We often romanticize the idea of struggling. We believe that some struggle on the way to achieving any desired outcome is somehow noble or part of how our character is forged.

But to see anyone, especially a loved one, truly struggle, is heart wrenching.  When I say truly struggle, I mean in the strict definition of the word, “to make strenuous or violent efforts in the face of difficulties or opposition.”    

When younger, I had a friend whose life was largely confined to a wheelchair. To see her struggle to stand in order to make the move from her wheelchair to the recliner where she spent most of her days was not noble – it was torture.  Her arms would violently shake as she slowly tried to lift herself up, when she finally plopped down in her chair, all her energy was gone.

This idea of strenuously fighting in the face of opposition is exhausting both for those struggling and those close to them who feel helpless.

Which is why rather than letting someone struggle on their own – in an effort to build resilience or character – we should do what we can to join the fight and alleviate the strain. To the extent, of course, we are welcomed to do so by those struggling in the first place.

Some may argue we don’t let people struggle enough. People should “dig down deep” or “battle through adversity”  as the reward will be all the sweeter. I’m not buying it.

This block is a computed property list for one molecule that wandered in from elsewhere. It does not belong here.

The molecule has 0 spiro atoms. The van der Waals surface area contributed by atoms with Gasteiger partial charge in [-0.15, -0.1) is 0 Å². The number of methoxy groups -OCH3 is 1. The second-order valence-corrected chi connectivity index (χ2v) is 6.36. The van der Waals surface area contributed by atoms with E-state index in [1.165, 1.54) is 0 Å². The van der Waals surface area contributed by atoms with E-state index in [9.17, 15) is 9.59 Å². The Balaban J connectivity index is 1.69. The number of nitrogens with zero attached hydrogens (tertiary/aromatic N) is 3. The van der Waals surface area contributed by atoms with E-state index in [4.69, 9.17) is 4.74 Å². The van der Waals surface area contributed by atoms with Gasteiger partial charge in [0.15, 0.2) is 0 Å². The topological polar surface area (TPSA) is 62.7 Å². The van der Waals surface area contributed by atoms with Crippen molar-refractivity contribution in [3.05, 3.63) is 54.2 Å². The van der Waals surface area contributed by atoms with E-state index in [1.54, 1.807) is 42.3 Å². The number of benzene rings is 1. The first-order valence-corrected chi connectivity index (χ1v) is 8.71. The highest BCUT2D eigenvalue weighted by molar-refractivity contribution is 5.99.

How do you feel when you are truly struggling?  Would you prefer to have someone beside you ready to lend a helping hand, to ease your burden?  Or do you find some kind of magical nobility in struggling by yourself with no one there to potentially help you if needed?.

If you see someone violently straining to overcome anything – whether it be a physical, mental or emotional challenge – would you not instinctively want to jump in an offer some kind of assistance?

Of course you would.

Yet we have so many around us who struggle needlessly, to make rent, to find work, to get proper medical treatment, to make sense of their world or find their way in it.

After witnessing my friend struggle to stand in order to leave one chair for another, I quickly learned to stand next to her, to offer her a hand to either support her weight or help lift her up – my level of assistance was dependent on what she wanted or needed that day. 

I sometimes wonder, “What is my role today in the struggles of others, today?”

I suspect it’s probably the same.

Who do you stand beside that is struggling….ready with a helping hand?

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